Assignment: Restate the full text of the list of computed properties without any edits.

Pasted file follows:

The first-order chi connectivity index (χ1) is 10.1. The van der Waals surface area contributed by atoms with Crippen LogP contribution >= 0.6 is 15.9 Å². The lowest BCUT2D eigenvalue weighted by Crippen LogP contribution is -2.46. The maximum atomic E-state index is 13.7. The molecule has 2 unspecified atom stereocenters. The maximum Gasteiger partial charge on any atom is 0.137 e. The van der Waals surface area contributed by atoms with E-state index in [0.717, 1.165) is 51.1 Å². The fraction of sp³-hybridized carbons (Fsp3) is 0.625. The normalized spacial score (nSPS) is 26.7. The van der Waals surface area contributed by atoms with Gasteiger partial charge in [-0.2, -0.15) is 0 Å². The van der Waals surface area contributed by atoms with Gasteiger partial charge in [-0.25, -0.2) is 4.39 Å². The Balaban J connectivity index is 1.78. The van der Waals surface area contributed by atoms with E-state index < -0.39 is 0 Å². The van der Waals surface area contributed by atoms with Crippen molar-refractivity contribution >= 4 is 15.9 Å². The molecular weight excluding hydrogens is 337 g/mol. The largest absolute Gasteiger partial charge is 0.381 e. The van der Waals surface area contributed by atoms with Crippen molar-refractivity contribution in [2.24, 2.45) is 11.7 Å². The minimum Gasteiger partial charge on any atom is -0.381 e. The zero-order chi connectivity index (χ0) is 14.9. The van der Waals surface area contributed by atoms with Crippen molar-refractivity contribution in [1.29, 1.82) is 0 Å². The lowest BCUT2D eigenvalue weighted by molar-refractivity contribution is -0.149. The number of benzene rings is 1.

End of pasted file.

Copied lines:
The first-order chi connectivity index (χ1) is 10.1. The van der Waals surface area contributed by atoms with Crippen LogP contribution >= 0.6 is 15.9 Å². The lowest BCUT2D eigenvalue weighted by Crippen LogP contribution is -2.46. The maximum atomic E-state index is 13.7. The molecule has 2 unspecified atom stereocenters. The maximum Gasteiger partial charge on any atom is 0.137 e. The van der Waals surface area contributed by atoms with E-state index in [0.717, 1.165) is 51.1 Å². The fraction of sp³-hybridized carbons (Fsp3) is 0.625. The normalized spacial score (nSPS) is 26.7. The van der Waals surface area contributed by atoms with Gasteiger partial charge in [-0.2, -0.15) is 0 Å². The van der Waals surface area contributed by atoms with Gasteiger partial charge in [-0.25, -0.2) is 4.39 Å². The Balaban J connectivity index is 1.78. The van der Waals surface area contributed by atoms with E-state index < -0.39 is 0 Å². The van der Waals surface area contributed by atoms with Crippen molar-refractivity contribution >= 4 is 15.9 Å². The molecular weight excluding hydrogens is 337 g/mol. The largest absolute Gasteiger partial charge is 0.381 e. The van der Waals surface area contributed by atoms with Crippen molar-refractivity contribution in [2.24, 2.45) is 11.7 Å². The minimum Gasteiger partial charge on any atom is -0.381 e. The zero-order chi connectivity index (χ0) is 14.9. The van der Waals surface area contributed by atoms with Crippen molar-refractivity contribution in [1.29, 1.82) is 0 Å². The lowest BCUT2D eigenvalue weighted by molar-refractivity contribution is -0.149. The number of benzene rings is 1.